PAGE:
Soil organic carbon stocks in semi-arid West African drylands: implications for climate change adaptation and mitigation | Land Portal

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Date of publication: 
July 2016
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In the West African drylands, SOC sequestration is seen as one of the prominent strategies to both enhance the resilience of agro-ecosystems and mitigate global greenhouse effects. However, there is a dearth of baseline data that impede the design of site-appropriate recommended management practices (RMPs) to improve and sustain SOC accrual. In this study, the Land Degradation Surveillance Framework (LDSF), a nested hierarchical sampling design was used to assess SOC and its spatial variability across the semi-arid zones of Ghana (Lambussie), Burkina Faso (Bondigui) and Mali (Finkolo). Soil samples were collected from three sites of 100 km2 stratified into 16 clusters and 160 plots and thereafter soil parameters were then analyzed using MIR spectroscopy. Regardless of soil strata, SOC storage with 95 % confidence level in semi-arid landscapes potentially ranged between 112 200 ± 14 000 and 253 000 ± 34 000 Mg C corresponding to 411 400 ± 51 333 Mg CO2-eq and 927 666.7 ± 124 666.7 Mg CO2-eq in the entire study area. On the other hand, investigation on the potential of climate change mitigation through SOC revealed contrasted figures as accumulation rates in cultivated lands ranged from 0.04 to 0.18 MgC ha−1 yr−1 and are balanced by higher depletion rates of −0.004 to −0.73 Mg ha−1 yr−1. This indicates the potential of semi-arid soils to store carbon through improved land management practices. Landscape study structured in cluster-level analysis revealed heterogeneity in the distribution of SOC stocks, a mandatory finer level analysis prior to effective decision-making about RMPs.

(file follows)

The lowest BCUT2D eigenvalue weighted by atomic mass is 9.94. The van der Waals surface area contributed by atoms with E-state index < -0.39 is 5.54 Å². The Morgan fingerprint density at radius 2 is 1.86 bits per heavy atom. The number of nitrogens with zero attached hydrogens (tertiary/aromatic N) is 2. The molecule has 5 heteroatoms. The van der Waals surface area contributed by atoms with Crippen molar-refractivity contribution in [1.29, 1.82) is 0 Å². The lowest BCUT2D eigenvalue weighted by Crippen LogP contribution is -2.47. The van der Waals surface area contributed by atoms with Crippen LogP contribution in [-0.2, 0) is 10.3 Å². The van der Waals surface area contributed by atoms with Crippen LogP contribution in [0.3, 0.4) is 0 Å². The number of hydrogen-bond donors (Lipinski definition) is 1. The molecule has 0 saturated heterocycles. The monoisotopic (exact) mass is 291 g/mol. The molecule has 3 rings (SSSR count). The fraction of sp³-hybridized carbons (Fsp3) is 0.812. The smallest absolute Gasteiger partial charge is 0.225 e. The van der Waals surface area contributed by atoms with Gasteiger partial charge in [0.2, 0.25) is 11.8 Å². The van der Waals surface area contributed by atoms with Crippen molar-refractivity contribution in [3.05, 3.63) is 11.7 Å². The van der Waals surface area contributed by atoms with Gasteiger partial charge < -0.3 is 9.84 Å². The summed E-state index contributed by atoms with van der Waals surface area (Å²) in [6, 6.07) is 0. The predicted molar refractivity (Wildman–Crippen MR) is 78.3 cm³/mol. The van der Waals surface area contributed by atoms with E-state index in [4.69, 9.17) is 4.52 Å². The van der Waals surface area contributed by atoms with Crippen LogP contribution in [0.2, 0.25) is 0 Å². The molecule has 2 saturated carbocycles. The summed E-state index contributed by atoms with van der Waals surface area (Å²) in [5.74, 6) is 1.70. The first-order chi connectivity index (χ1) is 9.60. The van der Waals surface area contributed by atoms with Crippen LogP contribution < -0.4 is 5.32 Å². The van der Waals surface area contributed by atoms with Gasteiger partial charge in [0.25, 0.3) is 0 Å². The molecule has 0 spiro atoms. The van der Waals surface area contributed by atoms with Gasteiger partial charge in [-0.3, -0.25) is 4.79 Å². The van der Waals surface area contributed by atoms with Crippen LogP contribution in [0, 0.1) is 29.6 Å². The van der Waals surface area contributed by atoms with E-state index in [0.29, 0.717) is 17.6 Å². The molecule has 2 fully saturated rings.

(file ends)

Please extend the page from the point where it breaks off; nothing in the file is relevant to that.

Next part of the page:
Authors and Publishers

Author(s), editor(s), contributor(s): 

Tondoh, Jerome
Ouedraogo, Issa
Bayala, Jules
Tamene, Lulseged
Sila, Andrew
Vagen, Tor-Gunnar
Kalinganire, Antoine


EGU, the European Geosciences Union, is Europe’s premier geosciences union, dedicated to the pursuit of excellence in the Earth, planetary, and space sciences for the benefit of humanity, worldwide. It was established in September 2002 as a merger of the European Geophysical Society (EGS) and the European Union of Geosciences (EUG), and has headquarters in Munich, Germany.

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